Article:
Jayashankar Bhupalpally: All arrangements have been made for the Sammakka-Saralamma jatara, Asia’s biggest tribal fair, at Medaram forests in SS Tadvai mandal.
With 1.25 crore visitors, tribals and non-tribals, expected to visit the place, elaborate arrangements have been made by the State government. Chief Minister K Chandrashekhar Rao will visit Medaram on February 2. Vice-President M Venkaiah Naidu will be chief guest for the occasion.
The festival begins as the idol of tribal folk goddess Sarlamma in the form of ‘Kumkum Bharane’ (sindhur casket) is brought from her temple at Kannepalli by Kaka Saraiah, a tribal priest, two km away after the lunar eclipse on January 31, for installation on a ‘Gadde’ (round platform) at Medaram.
The arrival of Sammakka, tribal folk goddess and also the mother of Saralamma, on February 1 is also an important event of the jatara.
As the rhythm of tribal drumbeats rise steadily, tens and thousands of tribals and devotees wait in anticipation as tribal Koya priests venture into the sacred groves of Chilukala Gutta (hillock), about one-km from Medaram, to bring the goddess in form of ‘Kumkum Bharane’.
Tribal priests, also called Vaddes, Kokkera Krishnaiah, Siddaboina Munider and Siddaboina Laxman Rao will bring Sammakka from the sacred grove.
The firing of several rounds of a rifle in the air by senior police official, generally Superintendent of Police, marks the arrival of Sammakka from the sacred grove.
For the next two days after the goddesses are placed on the ‘Gadde’, devotees surge to touch the sacred precincts of Sammakka and Sarakka.
The government has banned culling of birds at the Gadde site. However, the act of ‘Eduru-Kodi’ (flying birds tied to a rope) is allowed and there is no ban on consumption of liquor. The devotees also drink, cook meat and make merry at the jatara venue before returning to their places.
This was the moment they waited for, enduring back-breaking travel in bullock carts, cooking and sleeping in the open and standing in long queues. Soon, turmeric, vermillion, jaggery and coconuts, quintals of them, will fill the altar as the devout pay their obeisance to the tribal goddesses.
Since 1998, the tribal fest has been given State festival status and is assured of national status. It attracts tribals from central Indian States of Madhya Pradesh, Chhattisgarh, Odisha, Maharashtra and Andhra Pradesh.
Since the formation of Telangana, the State government has given priority to tribal welfare measures and also the Sammakka -Saralamma festival. Over Rs 160 crore was allocated for infrastructure in 2016 and this year it has granted Rs 80.65 crore.
RV Karnan said that photo and video contest would be organised to spread awareness about the jatara. Cash prizes worth Rs 3 lakh for best entries would be given and the photos would be utilised for tribal welfare campaigns. The contest was open for both professional photographers and general public to click selfies of interesting spots in the jatara.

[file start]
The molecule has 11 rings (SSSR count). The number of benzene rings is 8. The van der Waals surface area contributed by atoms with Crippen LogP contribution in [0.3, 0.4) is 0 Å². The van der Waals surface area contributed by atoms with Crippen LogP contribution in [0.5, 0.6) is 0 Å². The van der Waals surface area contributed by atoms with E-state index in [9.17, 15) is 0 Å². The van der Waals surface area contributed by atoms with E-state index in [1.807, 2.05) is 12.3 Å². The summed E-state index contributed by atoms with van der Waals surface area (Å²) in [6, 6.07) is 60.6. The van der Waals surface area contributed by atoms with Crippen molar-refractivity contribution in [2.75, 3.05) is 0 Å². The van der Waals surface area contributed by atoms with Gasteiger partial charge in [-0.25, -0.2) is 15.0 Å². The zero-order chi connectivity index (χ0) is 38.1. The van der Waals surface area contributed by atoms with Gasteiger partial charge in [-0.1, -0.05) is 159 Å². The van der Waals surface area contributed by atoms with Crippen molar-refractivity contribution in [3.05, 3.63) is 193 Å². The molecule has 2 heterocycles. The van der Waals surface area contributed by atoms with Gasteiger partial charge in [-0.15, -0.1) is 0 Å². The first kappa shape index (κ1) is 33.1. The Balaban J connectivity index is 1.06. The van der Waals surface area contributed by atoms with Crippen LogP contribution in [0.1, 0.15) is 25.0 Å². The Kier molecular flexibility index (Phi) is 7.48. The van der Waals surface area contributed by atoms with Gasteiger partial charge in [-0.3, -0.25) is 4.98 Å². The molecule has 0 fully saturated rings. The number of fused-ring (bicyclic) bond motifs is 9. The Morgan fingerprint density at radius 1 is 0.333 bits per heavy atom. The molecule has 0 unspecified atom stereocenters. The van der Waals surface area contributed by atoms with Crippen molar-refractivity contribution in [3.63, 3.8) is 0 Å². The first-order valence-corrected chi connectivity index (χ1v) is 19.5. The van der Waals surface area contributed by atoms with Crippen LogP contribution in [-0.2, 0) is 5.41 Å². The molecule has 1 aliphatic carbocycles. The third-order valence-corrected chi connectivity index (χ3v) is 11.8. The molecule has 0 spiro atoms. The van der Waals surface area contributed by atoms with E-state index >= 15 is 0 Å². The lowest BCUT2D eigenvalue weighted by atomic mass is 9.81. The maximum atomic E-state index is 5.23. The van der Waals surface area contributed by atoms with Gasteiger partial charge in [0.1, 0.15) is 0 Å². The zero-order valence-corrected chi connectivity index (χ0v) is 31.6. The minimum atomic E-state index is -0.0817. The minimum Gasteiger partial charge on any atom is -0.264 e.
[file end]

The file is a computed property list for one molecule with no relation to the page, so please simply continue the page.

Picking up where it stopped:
Venue well equipped
From chopper rides to WiFi services, mobile toilets, huge parking lots to crowd counting cameras, the jatara has gone hi-tech this year.
“Twenty lakh water sachets are readied for free distribution at the jatara,” said in-charge Collector RV Karnan.
Nearly 10,000 police personnel are deployed with 200 CCTV cameras for general surveillance, and 20 CCTV cameras covering the national highway 163 from Gudeppadu to Pasra to avoid traffic snarls. The officials are using latest technology and cyber tools for providing adequate security and basic amenities like drinking water, accommodation and parking lots. Folk artefacts are on display to enthrall the visitors.
The police are also using four drone cameras for the crowd management and variable message sign (VMS) to locate missing persons, especially children, at the jatara. “For the first time, we are installing 15 crowd counting cameras for headcount as part of crowd management, six of them fixed at the ‘Gaddelu’,” said SP R Bhaskaran.
A saga of survival
The biennial event showcases tribals’ love for forests and trees and their determined struggle to fight for the protection of their habitats. The Sammakka -Saralamma jatara is an expression of independence of tribals for forests and their pitched battle with the mighty Kakatiya rulers. It is also a saga of their survival.
The rituals are performed by the priests of the Chanda clan of Koya tribe to which Sammakka belonged to.
Though the goddesses belonged to Koya community, they have a good following among all sects of Telangana and also other central Indian states of Maharashtra, Chhatisgarh, Madhya Pradesh, Odisha, and Jharkhand. Tribals come on bullock carts, tractors, jeeps and many of them by walk to reach Medaram for the festival. Same way non-tribals of AP, Telangana and Maharashtra etc come in buses, lorries, and camp at parking lots for the duration of the jatara.
The tribal and non-tribal devotees will begin revelries after darshan of the folk mother-daughter duo, who disappeared into the forest after a bloody battle with the army of the Kakatiya rulers 1000 years ago. According to tribal folklore, both come out of the forest once in two years to inspire the tribals to fight the corrupt rulers and also protect the trees.